French School, circa 1785
Aero Montgolfiere piloted by Rozier and Romain, the first attempted crossing of the English Channel.
Gouache on board
Signed with initials and dated ‘G H 1785’ (lower right), inscribed ‘Aero-Montgolfiere – De Pilatre de Rozier et Romain. Dans lasquelle ici pervient le 15 Juin 1785. En voulant traversers la Manche – A Winnille – pas de Calais’
5 x 7.3/8 in. (12.7 x 18.5 cm.)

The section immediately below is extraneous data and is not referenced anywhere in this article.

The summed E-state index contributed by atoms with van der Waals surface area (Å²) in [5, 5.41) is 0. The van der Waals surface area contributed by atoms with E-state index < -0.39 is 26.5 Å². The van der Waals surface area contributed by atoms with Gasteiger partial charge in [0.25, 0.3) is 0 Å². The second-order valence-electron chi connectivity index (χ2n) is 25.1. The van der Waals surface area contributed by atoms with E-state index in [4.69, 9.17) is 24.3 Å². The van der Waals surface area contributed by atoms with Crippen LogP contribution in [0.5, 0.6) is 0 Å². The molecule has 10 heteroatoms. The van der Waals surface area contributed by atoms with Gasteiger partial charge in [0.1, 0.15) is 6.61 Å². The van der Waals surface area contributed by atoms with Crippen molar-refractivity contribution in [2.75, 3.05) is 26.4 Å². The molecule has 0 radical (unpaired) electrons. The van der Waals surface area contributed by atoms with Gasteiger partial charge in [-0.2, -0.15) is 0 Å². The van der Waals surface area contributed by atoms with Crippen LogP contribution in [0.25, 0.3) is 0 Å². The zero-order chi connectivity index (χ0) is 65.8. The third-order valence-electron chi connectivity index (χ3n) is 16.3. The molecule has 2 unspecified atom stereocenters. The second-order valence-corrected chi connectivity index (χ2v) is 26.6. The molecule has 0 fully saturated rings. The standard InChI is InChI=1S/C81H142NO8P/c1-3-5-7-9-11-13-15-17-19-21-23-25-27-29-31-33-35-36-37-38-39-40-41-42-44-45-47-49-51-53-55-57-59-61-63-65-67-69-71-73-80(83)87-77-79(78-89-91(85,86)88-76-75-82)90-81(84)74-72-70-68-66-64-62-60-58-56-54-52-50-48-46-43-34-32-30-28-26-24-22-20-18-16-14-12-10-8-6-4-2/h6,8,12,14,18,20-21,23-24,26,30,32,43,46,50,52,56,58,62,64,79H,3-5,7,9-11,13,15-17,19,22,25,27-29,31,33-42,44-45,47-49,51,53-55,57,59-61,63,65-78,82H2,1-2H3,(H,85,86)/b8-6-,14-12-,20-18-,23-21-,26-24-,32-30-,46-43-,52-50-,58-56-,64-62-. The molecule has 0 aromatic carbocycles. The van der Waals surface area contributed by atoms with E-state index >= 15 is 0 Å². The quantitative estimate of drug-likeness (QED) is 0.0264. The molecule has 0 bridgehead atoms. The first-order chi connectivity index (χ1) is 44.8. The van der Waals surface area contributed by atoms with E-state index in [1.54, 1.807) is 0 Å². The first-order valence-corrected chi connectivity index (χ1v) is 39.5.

Jean-Francois Pilatre de Rozier was a chemistry and physics teacher who was one of the first pioneers of aviation. He made the first manned free balloon flight in 1783. A character who diced with danger he tested the flammability of hydrogen by gulping a mouthful and blowing it across an open flame proving at a stroke that hydrogen is indeed highly combustible and that eyebrows are not necessarily a permanent feature on one’s face. Witnessing the first demonstration of the balloon by the Montgolfiere brothers in June 1783, he assisted with the untethered flight of a sheep, a cockerell and a duck from the front courtyard of the Palace of Versaille. Louis XVI, the French king decided that the first manned flight should contain 2 condemned criminals because the danger it held but de Rozier, with the help of the Duchess De Polgnac persuaded the King that the honour of becoming the first balloonists should belong to someone of higher status and the Marquis d’Arlande agreed to accompany him. Following a further 2 flights, one in a huge balloon, the other in front of Louise XVI and Gustave 3rd of Sweden, de Rozier’s next plan was an attempt to cross the English channel which this little gem of a painting documents. A Montgolfiere balloon would not be up to the task requiring large amounts of fuel for the hot air so his balloon ‘The Roziere’ balloon was a combination of Hydrogen and hotair. There were however beaten to the Punch by Jean Pierre Blanchard and his American companion Doctor John Jeffries who flew across the channel in a hydrogen balloon on the 7th January in 1785 from England to France. Despite several attempts Rozier and his companion Pierre Romain were not able to set off from Bologne sur Mare until the 15th June 1785. After making some progress a change of wind direction pushed them back to land 5 km from their starting point, the balloon suddenly deflated without the envelope catching fire and crashed near Wimereux in the Pas-De-Calais, from an estimated height of 450 m. Both oupants were killed.